[The view that Israel’s temple or one rebuilt by human hands is not the fulfillment of Old Testament temple prophesies] is not spiritualization in our usual sense of the word, but the very opposite.
In Christ is realization. It is not so much that Christ fulfils what the temple means; rather Christ is the meaning for which the temple existed. Our reflection on the claims of Christ has already shown us that his use of the Old Testament is far from figurative. The situation is completely reversed. In the wisdom of God’s purpose the earlier revelation points forward to the climax, when,in the fullness of time, God sent his own Son into the world.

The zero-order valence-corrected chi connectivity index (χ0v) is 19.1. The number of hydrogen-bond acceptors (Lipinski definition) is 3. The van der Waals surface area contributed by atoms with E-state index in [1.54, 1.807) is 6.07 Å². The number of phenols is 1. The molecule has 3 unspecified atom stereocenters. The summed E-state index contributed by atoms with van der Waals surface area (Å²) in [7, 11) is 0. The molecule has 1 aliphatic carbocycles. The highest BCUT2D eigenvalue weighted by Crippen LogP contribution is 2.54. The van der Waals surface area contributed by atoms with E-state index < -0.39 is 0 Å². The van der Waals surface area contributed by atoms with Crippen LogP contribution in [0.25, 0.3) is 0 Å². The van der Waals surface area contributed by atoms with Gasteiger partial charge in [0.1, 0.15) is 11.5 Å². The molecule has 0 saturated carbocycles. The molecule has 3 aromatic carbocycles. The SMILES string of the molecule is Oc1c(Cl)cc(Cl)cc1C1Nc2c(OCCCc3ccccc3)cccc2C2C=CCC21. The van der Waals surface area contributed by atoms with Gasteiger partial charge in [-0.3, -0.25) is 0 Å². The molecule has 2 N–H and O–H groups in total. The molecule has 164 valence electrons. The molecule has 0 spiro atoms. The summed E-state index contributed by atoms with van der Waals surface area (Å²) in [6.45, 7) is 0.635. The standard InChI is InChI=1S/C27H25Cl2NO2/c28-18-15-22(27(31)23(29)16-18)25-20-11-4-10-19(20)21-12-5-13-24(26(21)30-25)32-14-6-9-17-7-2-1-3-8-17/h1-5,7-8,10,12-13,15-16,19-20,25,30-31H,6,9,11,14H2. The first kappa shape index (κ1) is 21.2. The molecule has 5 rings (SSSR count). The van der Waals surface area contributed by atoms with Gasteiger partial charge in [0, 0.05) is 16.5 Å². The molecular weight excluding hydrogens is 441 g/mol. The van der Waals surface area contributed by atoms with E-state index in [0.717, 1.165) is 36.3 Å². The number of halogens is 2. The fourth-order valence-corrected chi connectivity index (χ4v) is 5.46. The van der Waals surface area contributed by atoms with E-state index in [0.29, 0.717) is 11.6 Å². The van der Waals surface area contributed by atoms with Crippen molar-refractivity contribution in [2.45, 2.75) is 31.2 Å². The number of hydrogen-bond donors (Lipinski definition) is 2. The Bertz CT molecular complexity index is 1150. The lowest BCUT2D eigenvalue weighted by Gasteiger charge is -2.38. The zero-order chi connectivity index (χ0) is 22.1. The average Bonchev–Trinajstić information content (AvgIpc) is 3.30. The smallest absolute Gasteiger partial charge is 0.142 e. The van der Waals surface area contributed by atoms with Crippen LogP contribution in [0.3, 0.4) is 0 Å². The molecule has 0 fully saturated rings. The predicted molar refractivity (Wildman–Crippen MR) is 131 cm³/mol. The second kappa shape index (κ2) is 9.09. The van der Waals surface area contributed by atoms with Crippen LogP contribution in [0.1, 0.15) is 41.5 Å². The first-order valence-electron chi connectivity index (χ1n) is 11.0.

Christ is the true temple, the true light, the true manna, the true vine. The coming of the true supersedes the figurative. The veil of the temple made with hands is destroyed, for its symbolism is fulfilled.
At the cross the actualization of the symbolism of sacrifice is particularly clear. It is not a figurative use of Old Testament language to say that Christ is the Lamb of God offered to make atonement for sin. The sin-offering at the temple altar is not being ‘spiritualized’ when we say it is fulfilled in Christ.
Neither is the temple being ‘spiritualized’ when we say that in the resurrection the true temple was raised up. No earthly temple made with hands can ever again become the place of God’s dwelling.”
-Edmund Clowney, The Final Temple, Westminster Theological Journal, 35, (1972) 177,182-183)